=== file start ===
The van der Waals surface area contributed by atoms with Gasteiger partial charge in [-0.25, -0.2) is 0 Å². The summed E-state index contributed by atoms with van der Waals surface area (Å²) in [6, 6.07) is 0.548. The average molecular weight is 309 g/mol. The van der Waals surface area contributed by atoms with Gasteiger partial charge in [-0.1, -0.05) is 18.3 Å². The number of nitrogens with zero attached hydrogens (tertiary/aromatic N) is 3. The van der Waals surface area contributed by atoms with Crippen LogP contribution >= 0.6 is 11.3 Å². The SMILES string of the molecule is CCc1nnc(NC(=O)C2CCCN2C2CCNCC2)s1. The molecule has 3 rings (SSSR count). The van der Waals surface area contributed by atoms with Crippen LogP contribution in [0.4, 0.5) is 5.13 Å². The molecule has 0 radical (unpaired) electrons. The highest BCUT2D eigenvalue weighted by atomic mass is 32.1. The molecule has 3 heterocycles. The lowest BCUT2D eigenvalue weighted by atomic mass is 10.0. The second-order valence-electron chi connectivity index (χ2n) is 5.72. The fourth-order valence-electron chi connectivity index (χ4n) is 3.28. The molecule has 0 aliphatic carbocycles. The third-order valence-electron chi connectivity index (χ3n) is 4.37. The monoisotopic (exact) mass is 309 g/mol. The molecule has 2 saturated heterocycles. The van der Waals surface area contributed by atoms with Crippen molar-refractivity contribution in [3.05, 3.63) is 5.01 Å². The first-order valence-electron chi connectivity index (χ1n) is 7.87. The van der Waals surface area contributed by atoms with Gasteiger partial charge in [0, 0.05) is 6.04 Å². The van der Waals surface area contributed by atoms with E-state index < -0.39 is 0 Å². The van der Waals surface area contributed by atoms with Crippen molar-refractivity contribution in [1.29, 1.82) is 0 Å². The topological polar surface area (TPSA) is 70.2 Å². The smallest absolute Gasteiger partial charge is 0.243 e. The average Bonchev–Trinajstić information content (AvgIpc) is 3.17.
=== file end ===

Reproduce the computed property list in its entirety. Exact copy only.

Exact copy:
The van der Waals surface area contributed by atoms with Gasteiger partial charge in [-0.25, -0.2) is 0 Å². The summed E-state index contributed by atoms with van der Waals surface area (Å²) in [6, 6.07) is 0.548. The average molecular weight is 309 g/mol. The van der Waals surface area contributed by atoms with Gasteiger partial charge in [-0.1, -0.05) is 18.3 Å². The number of nitrogens with zero attached hydrogens (tertiary/aromatic N) is 3. The van der Waals surface area contributed by atoms with Crippen LogP contribution >= 0.6 is 11.3 Å². The SMILES string of the molecule is CCc1nnc(NC(=O)C2CCCN2C2CCNCC2)s1. The molecule has 3 rings (SSSR count). The van der Waals surface area contributed by atoms with Crippen LogP contribution in [0.4, 0.5) is 5.13 Å². The molecule has 0 radical (unpaired) electrons. The highest BCUT2D eigenvalue weighted by atomic mass is 32.1. The molecule has 3 heterocycles. The lowest BCUT2D eigenvalue weighted by atomic mass is 10.0. The second-order valence-electron chi connectivity index (χ2n) is 5.72. The fourth-order valence-electron chi connectivity index (χ4n) is 3.28. The molecule has 0 aliphatic carbocycles. The third-order valence-electron chi connectivity index (χ3n) is 4.37. The monoisotopic (exact) mass is 309 g/mol. The molecule has 2 saturated heterocycles. The van der Waals surface area contributed by atoms with Crippen molar-refractivity contribution in [3.05, 3.63) is 5.01 Å². The first-order valence-electron chi connectivity index (χ1n) is 7.87. The van der Waals surface area contributed by atoms with Gasteiger partial charge in [0, 0.05) is 6.04 Å². The van der Waals surface area contributed by atoms with E-state index < -0.39 is 0 Å². The van der Waals surface area contributed by atoms with Crippen molar-refractivity contribution in [1.29, 1.82) is 0 Å². The topological polar surface area (TPSA) is 70.2 Å². The smallest absolute Gasteiger partial charge is 0.243 e. The average Bonchev–Trinajstić information content (AvgIpc) is 3.17.